When I show our toddler my smartphone, his eyes glaze over and he stares, trancelike into the screen. After a few minutes of cycling through old photos, I turn to put the phone away, but he screams.
“NOO!” he cries. “BABY!”
Real tears come from his eyes. His face goes red. His arms reach out, trying to grab onto the little rectangular device that so captures his attention. I try to hide it behind me, in the crack of the cushion. After all, I don’t want it within his reach. But it can’t be too far out of mine, either.
How I Know I’m An Addict
Over the last few months, I’ve become increasingly aware that I’m addicted to my smartphone. I don’t need a smartphone compulsion test to know that I have bad habits. I check e-mail on my phone more than twice an hour, and sometimes even more frequently than that. I feel the urge to check Instagram constantly, and get lost in a deluge of stories, or a smattering of DMs that really only amount to a few heart emojis. My smartphone interrupts conversations. My smartphone interrupts my work. I regularly check Instagram and e-mail while driving, even though I know how unsafe it is. All the while, our son Sam watches. Learning how to be in the world.
I’d tried many things to curb my smartphone use.
I bought a phone charging pad and a real alarm clock, so our phones could charge in the kitchen, and stay out of our bedroom. (I found myself running straight to the phone in the morning. It was the first thing I wanted to see every day. Not the coffee pot. Not my child’s face. My screen.)
I turned on “do not disturb” at night and set time limits for social media use. (Unfortunately, to bypass this limit, I simply had to press “ignore” to the limits. And I pressed ignore every time.)
I deleted Instagram. I thought if I deleted the app, I could go about my day, and then re-download it at night, check my messages, and delete it again. (This did not work for me. In the end, I downloaded, deleted, and re-downloaded the app multiple times during the day. I wasted more time and data this way than I’d like to admit.)
I even changed my screen to black and white. Research shows that turning your screen to a grayscale within the settings curb smart phone use. (This worked, but I hated it. So I turned the colors back on.)
My novel was coming out soon. I didn’t just want to be on Instagram. I NEEDED to be. Professionally. This became my greatest deterrent to getting rid of my smartphone. Maybe you’ve even said it. “I have to be on social media for my business.”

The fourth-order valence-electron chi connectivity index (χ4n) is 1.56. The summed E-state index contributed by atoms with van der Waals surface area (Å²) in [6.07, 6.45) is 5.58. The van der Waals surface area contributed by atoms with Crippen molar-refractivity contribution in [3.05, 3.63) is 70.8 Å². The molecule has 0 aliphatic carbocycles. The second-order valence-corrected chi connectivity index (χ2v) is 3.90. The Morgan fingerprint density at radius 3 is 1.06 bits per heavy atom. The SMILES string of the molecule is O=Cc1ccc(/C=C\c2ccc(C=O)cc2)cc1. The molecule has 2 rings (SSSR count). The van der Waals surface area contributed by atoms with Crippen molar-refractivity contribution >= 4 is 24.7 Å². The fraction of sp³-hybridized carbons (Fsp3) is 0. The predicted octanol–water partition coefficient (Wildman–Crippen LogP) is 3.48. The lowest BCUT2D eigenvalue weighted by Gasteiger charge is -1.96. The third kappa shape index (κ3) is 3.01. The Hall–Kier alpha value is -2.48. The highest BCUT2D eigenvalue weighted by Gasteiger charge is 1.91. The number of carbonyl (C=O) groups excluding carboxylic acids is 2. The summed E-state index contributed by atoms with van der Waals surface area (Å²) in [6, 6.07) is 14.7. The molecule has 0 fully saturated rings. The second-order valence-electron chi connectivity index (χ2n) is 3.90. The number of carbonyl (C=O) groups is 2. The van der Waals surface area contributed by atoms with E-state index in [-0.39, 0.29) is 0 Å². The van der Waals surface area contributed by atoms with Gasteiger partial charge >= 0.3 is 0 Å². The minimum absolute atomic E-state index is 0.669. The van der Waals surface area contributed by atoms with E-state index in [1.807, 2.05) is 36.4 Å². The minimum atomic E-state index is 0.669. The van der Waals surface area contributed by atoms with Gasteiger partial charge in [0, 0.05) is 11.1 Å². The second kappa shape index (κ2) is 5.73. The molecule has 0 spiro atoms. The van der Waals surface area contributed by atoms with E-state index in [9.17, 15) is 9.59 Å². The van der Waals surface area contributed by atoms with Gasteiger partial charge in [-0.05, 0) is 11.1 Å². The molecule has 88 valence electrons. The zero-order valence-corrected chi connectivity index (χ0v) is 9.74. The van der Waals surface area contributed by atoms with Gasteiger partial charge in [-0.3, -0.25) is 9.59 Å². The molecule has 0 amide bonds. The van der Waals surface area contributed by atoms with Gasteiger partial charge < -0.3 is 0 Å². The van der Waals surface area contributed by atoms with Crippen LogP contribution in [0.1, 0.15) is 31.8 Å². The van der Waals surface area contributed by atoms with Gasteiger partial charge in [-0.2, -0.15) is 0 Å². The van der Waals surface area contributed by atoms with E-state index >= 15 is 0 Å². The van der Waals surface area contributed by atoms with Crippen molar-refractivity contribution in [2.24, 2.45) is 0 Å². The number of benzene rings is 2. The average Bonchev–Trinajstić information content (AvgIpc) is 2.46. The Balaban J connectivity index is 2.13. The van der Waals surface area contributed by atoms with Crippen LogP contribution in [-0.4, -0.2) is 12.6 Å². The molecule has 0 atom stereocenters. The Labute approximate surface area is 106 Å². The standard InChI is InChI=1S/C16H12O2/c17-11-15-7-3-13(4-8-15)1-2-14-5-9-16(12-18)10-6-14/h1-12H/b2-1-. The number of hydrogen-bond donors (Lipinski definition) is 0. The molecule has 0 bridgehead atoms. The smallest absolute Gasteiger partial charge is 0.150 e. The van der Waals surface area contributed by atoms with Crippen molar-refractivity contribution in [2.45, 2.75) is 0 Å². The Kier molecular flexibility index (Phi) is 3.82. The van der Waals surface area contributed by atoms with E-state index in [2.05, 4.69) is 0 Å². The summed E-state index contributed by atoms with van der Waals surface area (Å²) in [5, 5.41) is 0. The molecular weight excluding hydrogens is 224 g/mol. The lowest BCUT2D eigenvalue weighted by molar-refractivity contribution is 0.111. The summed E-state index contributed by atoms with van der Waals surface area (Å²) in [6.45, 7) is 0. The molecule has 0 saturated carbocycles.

But is that true? Nevermind that Ann Patchett, arguably one of the most successful modern authors doesn’t have a smart phone or social media. Nevermind that in using the device, I simply found myself scrolling over and over again, looking for something that the phone could never give me. (Read: a place on the New York Times Bestseller List.)
The truth is, I might need social media for my business. But I don’t need it while I’m grocery shopping or watching a show with my husband or going to the playground with my son. I might need to check in once a day, or once every other day. I certainly don’t need it for 8 hours every week. I might need social media to announce something I’ve done or created. But I don’t need it, especially if it’s sucking out my creative energy to create in the first place.
What the Research Says
The research on smartphone use is unanimously distressing. Smartphones have been linked to increases in childhood anxiety and depression. One study found physical changes in children’s brains when they are overexposed to screens. The uber rich know this, which is why the people who invented tech are now paying to avoid tech all together. It’s why Silicon Valley nannies are the phone police for kids. It’s why expensive technology-free schools are growing en masse. Adults want their children to have a childhood. But tech isn’t great for adults either. We are now expected to be available 24/7 to our work. Social media algorithms are a mystery. “Influencers” gather followers by the thousands, hawking a mix of pretty pictures, partial nudity, detox tea, forced vulnerability, and braggadociousness. Meanwhile, I can barely get a post about my novel to rise above the noise.
Last week, I was at the pool at a very ritzy hotel. I was in the water with my son, and another little girl walked up, wanting to play. Her mother was sitting on the side of the pool with her phone.
“Sorry honey,” her mother said. “I just need to send one work e-mail and then I will be right there.”
I didn’t judge the woman at all. In fact, I AM that woman. Constantly. It’s nice, in a way, to be able to be on vacation and simultaneously at work. But my lack of boundaries is teaching something to my son. I am teaching him that it’s okay to try and be in two places at once. I am modeling distracted and compulsive behavior. I am showing him the path toward addiction in the name of “efficiency.”